Action agenda for a circular economy released at World Resources Forum

The value of a circular economy to Australia could be $26 billion a year by 2025, according to an action agenda released at the World Resources Forum Asia Pacific being held this week in Sydney.

The agenda, released by the Institute for Sustainable Futures at the University of Technology Sydney, has been designed to bring focus to the significance of resource productivity and innovation for Australia’s future.

“At the core of this alternative economic model is re-thinking design to maintain the value (economic and functional) of resources (energy, water, materials, knowledge) in the economy. This is achieved by re-energising and re-imagining traditional practices of reuse, repair, remanufacture and recycling,” the authors state.

Rather than simply focusing on cycling materials, the paper refers to a circular economy as “a broad suite of strategies that includes technology innovation as well as business model innovation, new design thinking and novel modes of consumption”.

“Our ambition with this call to action is to seed new conversations and collaborations – between business, academia, government and the community – needed to drive a new wave of responsible prosperity for Australia in the Asian Century,” the action agenda states.

“By bringing together business, research, technology and policy, we can deliver the skills, products and services to sustain prosperity at home and in our region.”

Four “opportunities for Australia’s future” were presented:

Replenish stocks and rethink value

Australia needs to build a productive economy that preserves and replenishes stocks of natural capital rather than degrading them, and should establish a national system of environmental and waste accounts, recognising both are valuable resources. By adopting the “take-make-recreate” approach of the circular economy Australia can go from being a global leader in primary resource production to being a leader in generating value through resource productivity.

Design for renewable energy and resource cycles

Australia has an opportunity to couple renewable energy to value-add in other sectors, including advanced manufacturing, mining and minerals processing and future transport – boosting resource productivity.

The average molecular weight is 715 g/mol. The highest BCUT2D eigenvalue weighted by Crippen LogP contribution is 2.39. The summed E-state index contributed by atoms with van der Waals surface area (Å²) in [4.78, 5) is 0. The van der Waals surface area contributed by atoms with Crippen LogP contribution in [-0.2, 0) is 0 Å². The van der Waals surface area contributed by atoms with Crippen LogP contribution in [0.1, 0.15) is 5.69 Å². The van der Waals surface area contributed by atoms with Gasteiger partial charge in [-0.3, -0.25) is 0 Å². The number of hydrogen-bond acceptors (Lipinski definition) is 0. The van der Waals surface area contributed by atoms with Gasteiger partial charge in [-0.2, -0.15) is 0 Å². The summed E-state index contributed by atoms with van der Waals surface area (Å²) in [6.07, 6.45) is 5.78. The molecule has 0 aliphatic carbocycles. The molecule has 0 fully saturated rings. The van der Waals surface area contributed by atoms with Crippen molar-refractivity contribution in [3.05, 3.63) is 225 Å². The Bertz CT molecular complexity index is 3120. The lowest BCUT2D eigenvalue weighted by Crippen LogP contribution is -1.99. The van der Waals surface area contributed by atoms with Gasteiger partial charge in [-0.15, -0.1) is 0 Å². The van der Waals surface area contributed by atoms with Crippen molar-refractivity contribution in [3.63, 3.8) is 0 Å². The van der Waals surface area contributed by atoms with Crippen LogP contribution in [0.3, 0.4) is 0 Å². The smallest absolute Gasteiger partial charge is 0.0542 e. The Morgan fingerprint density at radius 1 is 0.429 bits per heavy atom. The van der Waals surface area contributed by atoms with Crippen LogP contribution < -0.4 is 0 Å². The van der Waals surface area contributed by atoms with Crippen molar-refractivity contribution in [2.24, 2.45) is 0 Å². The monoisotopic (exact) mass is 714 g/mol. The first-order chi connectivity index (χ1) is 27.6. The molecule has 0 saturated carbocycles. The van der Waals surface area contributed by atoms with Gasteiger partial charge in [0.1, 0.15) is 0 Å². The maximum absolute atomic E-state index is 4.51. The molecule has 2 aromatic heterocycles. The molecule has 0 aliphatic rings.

Harness disruptive innovation for production and consumption 2.0

New materials and digital technologies, advanced and additive manufacturing, and open innovation are transforming conventional business practices. Australian firms can influence the design of products for easy remanufacturing and recycling, whether made locally and overseas.

Leverage know-how into new networks and markets

Australia starts from a vast base of knowledge, skills, and technological and technical know-how, that can be aligned to provide a competitive advantage for capturing new markets and growing strategic networks. Australia is a leading provider of advanced services to mining, with more than half of the software used globally for operating mines developed in Australia. This know-how can be applied to access new markets in waste and unconventional resources.

Recommendations for federal, state and local government include:

  • Embed resource productivity in a coordinated policy agenda – targeted, coordinated and consistent policies across federal, state and local governments on resources and energy productivity integrated with national waste management policy is needed, including levies on resource extraction and waste disposal, appropriate targets for recycling and resource productivity, and ambitious targets for renewable energy
  • Promote a market for secondary resources and products – public procurement policies such as the NSW Government Resource Efficiency Policy have significant potential to promote the purchase of goods made with secondary inputs and to de-risk investment in new resource management infrastructure. Expanding the significant steps towards supporting the return phase of products at end-of-life should be a priority, such as via product stewardship regulations and container deposit legislation.
  • Create an enabling environment for technology and business – governments can play an important role in creating the optimal conditions for innovation in technology and business by de-risking investment in R&D and new infrastructure. Key to this is encouraging industry-university collaboration for innovation through tax incentives that foster private investment in R&D. In addition to support for R&D, governments can enable deployment towards commercialisation, such as demonstrated by international policy measures such as UK’s Catapult Initiative.

Opportunities for business include:

  • Design-led system innovation – significant opportunities for energy and resource efficiency are being seized through design-led innovation from IT- enabled demand management systems to “virtualisation”.
  • New business models – New business models for the circular world allow businesses to diversify their revenue streams, engage with new markets, and de-risk in light of resource constraints. New value is being created through five archetypal new business models:
  • Substitute with renewable inputs:
    • Maximise material and energy efficiency
    • Create wealth from wastes
    • Adopt a stewardship model
    • Promote access over ownership
  • Encourage sufficiency and new modes of consumption – incentivising responsible use of products and services, designing for long-life, providing warranties for secondary products and offering virtual over physical upgrades
  • Collaboration for commercialisation – new strategic sector-wide partnerships can promote circular outcomes, as can industry-university partnerships
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